Imports - partners Germany, Italy, Russia, The Former Yugoslav Republic of Macedonia (1998)
Independence 27 April 1992 (Federal Republic of Yugoslavia or FRY formed as self-proclaimed successor to the Socialist Federal Republic of Yugoslavia or SFRY)
Industrial production growth rate -22% (1999 est.)
Industries machine building (aircraft, trucks, and automobiles; tanks and weapons; electrical equipment; agricultural machinery); metallurgy (steel, aluminum, copper, lead, zinc, chromium, antimony, bismuth, cadmium); mining (coal, bauxite, nonferrous ore, iron ore, limestone); consumer goods (textiles, footwear, foodstuffs, appliances); electronics, petroleum products, chemicals, and pharmaceuticals
Infant mortality rate 17.42 deaths/1,000 live births (2001 est.)
Inflation rate (consumer prices) 42% (1999 est.)
International organization participation BIS, CE (guest), FAO (applicant), G- 9, G-15, G-24, G-77, IAEA, ICAO, ICC, ICFTU, ICRM, IFAD, IFRCS, IHO, ILO, IMF, IMO, Inmarsat, Intelsat, IOC, IOM (observer), ISO, ITU, NAM, OPCW, OSCE, UN, UNCTAD, UNESCO, UNIDO, UPU, WHO, WIPO, WMO, WTrO (observer)
Internet Service Providers (ISPs) 9 (2000)
Irrigated land NA sq km
Judicial branch Federal Court or Savezni Sud; Constitutional Court; judges for both courts are elected by the Federal Assembly for nine-year terms
Labor force 1.6 million (1999 est.)
Labor force - by occupation agriculture NA%, industry NA%, services NA%
Land boundaries total:
2,246 km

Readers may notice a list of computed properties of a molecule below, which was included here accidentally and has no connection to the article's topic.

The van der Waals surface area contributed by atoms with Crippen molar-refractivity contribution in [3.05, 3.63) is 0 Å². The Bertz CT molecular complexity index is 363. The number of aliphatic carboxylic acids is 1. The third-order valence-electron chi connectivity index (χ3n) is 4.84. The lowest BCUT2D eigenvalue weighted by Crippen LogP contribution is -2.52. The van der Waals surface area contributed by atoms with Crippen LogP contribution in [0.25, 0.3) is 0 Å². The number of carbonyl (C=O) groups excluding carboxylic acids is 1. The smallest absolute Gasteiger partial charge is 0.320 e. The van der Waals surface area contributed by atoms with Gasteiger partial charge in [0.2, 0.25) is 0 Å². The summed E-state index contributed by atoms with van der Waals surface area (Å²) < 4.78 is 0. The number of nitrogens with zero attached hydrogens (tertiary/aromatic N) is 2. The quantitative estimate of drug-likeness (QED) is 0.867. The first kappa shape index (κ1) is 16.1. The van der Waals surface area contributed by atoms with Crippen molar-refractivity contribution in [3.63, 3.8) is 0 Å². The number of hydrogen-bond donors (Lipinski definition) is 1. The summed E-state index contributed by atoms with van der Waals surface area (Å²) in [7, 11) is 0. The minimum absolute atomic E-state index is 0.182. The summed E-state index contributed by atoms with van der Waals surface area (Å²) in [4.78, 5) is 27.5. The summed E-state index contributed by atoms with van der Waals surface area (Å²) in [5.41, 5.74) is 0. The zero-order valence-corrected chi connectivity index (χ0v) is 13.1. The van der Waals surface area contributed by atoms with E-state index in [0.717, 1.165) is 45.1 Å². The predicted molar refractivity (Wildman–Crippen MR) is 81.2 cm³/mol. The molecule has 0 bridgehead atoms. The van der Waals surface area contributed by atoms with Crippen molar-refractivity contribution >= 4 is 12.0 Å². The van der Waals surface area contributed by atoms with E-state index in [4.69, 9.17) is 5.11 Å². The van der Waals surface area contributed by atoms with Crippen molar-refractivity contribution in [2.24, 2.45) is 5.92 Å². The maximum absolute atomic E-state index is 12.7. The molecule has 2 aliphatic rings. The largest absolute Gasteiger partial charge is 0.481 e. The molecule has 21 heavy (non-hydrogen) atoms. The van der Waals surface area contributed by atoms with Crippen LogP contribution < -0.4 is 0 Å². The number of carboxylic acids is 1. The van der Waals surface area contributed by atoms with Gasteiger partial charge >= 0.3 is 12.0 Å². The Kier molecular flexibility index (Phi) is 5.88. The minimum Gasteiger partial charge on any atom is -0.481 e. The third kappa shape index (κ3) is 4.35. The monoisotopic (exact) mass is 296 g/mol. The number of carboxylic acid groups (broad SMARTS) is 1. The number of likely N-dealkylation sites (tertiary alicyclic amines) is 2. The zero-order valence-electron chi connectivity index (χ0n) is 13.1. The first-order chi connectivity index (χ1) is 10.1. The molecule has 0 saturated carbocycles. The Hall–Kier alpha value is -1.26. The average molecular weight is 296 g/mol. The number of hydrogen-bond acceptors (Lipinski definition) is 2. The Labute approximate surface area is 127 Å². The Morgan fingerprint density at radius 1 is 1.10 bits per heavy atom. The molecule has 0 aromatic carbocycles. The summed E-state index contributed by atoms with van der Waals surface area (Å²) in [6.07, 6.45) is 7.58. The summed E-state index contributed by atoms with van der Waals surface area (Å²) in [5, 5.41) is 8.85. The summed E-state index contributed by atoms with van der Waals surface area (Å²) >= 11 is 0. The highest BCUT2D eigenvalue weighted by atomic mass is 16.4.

border countries:
Albania 287 km, Bosnia and Herzegovina 527 km, Bulgaria 318 km, Croatia (north) 241 km, Croatia (south) 25 km, Hungary 151 km, The Former Yugoslav Republic of Macedonia 221 km, Romania 476 km
Land use arable land:

permanent crops:

permanent pastures:

forests and woodland:

22% (1998 est.)
Languages Serbian 95%, Albanian 5%
Legal system based on civil law system
Legislative branch bicameral Federal Assembly or Savezna Skupstina consists of the Chamber of Republics or Vece Republika (40 seats - 20 Serbian, 20 Montenegrin; members distributed on the basis of party representation in the republican assemblies to serve four-year terms; note - the Assembly passed a new constitutional amendment calling for direct elections for the deputies to the upper chamber) and the Chamber of Citizens or Vece Gradjana (138 seats - 108 Serbian with half elected by constituency majorities and half by proportional representation, 30 Montenegrin with six elected by constituency and 24 proportionally; members serve four-year terms)